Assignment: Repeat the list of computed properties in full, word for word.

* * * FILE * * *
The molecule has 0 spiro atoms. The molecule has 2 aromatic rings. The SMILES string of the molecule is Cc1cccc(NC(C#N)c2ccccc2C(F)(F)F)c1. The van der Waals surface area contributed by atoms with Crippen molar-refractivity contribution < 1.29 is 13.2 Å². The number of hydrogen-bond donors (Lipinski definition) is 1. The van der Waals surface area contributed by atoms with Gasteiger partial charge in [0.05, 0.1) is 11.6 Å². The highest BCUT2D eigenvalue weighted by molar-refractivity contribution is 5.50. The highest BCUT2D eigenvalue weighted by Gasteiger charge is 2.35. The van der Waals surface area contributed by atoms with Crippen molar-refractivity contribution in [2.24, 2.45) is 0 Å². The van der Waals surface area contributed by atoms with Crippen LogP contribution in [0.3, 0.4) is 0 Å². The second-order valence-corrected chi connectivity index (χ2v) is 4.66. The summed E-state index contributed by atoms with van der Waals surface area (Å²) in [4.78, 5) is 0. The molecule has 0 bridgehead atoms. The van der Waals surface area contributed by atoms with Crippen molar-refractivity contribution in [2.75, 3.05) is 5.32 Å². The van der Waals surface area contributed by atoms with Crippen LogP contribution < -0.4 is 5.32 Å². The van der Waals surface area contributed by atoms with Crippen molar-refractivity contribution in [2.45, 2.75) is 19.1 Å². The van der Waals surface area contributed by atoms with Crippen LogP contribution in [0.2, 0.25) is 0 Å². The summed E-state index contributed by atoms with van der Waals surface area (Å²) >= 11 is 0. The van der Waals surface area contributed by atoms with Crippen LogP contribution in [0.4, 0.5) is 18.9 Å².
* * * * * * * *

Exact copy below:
The molecule has 0 spiro atoms. The molecule has 2 aromatic rings. The SMILES string of the molecule is Cc1cccc(NC(C#N)c2ccccc2C(F)(F)F)c1. The van der Waals surface area contributed by atoms with Crippen molar-refractivity contribution < 1.29 is 13.2 Å². The number of hydrogen-bond donors (Lipinski definition) is 1. The van der Waals surface area contributed by atoms with Gasteiger partial charge in [0.05, 0.1) is 11.6 Å². The highest BCUT2D eigenvalue weighted by molar-refractivity contribution is 5.50. The highest BCUT2D eigenvalue weighted by Gasteiger charge is 2.35. The van der Waals surface area contributed by atoms with Crippen molar-refractivity contribution in [2.24, 2.45) is 0 Å². The van der Waals surface area contributed by atoms with Crippen LogP contribution in [0.3, 0.4) is 0 Å². The second-order valence-corrected chi connectivity index (χ2v) is 4.66. The summed E-state index contributed by atoms with van der Waals surface area (Å²) in [4.78, 5) is 0. The molecule has 0 bridgehead atoms. The van der Waals surface area contributed by atoms with Crippen molar-refractivity contribution in [2.75, 3.05) is 5.32 Å². The van der Waals surface area contributed by atoms with Crippen LogP contribution < -0.4 is 5.32 Å². The van der Waals surface area contributed by atoms with Crippen molar-refractivity contribution in [2.45, 2.75) is 19.1 Å². The van der Waals surface area contributed by atoms with Crippen LogP contribution in [0.2, 0.25) is 0 Å². The summed E-state index contributed by atoms with van der Waals surface area (Å²) >= 11 is 0. The van der Waals surface area contributed by atoms with Crippen LogP contribution in [0.4, 0.5) is 18.9 Å².